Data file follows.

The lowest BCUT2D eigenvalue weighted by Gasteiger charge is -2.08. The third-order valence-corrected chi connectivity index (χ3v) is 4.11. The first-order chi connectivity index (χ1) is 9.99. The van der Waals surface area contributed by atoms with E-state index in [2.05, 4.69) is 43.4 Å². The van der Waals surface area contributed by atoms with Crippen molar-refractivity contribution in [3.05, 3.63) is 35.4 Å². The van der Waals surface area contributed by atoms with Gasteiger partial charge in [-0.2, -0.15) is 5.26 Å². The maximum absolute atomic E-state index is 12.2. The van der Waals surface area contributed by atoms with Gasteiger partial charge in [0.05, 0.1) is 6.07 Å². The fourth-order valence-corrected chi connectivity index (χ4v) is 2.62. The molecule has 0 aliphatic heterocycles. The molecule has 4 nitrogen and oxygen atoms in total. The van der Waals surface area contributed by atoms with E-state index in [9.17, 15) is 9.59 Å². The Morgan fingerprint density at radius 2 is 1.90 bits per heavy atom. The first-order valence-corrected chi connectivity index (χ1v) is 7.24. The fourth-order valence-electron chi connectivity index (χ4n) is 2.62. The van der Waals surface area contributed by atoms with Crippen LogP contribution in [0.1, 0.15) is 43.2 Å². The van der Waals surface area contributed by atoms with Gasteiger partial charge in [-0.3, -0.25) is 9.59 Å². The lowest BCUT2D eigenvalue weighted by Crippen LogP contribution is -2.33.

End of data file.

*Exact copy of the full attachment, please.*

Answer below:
The lowest BCUT2D eigenvalue weighted by Gasteiger charge is -2.08. The third-order valence-corrected chi connectivity index (χ3v) is 4.11. The first-order chi connectivity index (χ1) is 9.99. The van der Waals surface area contributed by atoms with E-state index in [2.05, 4.69) is 43.4 Å². The van der Waals surface area contributed by atoms with Crippen molar-refractivity contribution in [3.05, 3.63) is 35.4 Å². The van der Waals surface area contributed by atoms with Gasteiger partial charge in [-0.2, -0.15) is 5.26 Å². The maximum absolute atomic E-state index is 12.2. The van der Waals surface area contributed by atoms with Gasteiger partial charge in [0.05, 0.1) is 6.07 Å². The fourth-order valence-corrected chi connectivity index (χ4v) is 2.62. The molecule has 0 aliphatic heterocycles. The molecule has 4 nitrogen and oxygen atoms in total. The van der Waals surface area contributed by atoms with E-state index in [9.17, 15) is 9.59 Å². The Morgan fingerprint density at radius 2 is 1.90 bits per heavy atom. The first-order valence-corrected chi connectivity index (χ1v) is 7.24. The fourth-order valence-electron chi connectivity index (χ4n) is 2.62. The van der Waals surface area contributed by atoms with Crippen LogP contribution in [0.1, 0.15) is 43.2 Å². The van der Waals surface area contributed by atoms with Gasteiger partial charge in [-0.3, -0.25) is 9.59 Å². The lowest BCUT2D eigenvalue weighted by Crippen LogP contribution is -2.33.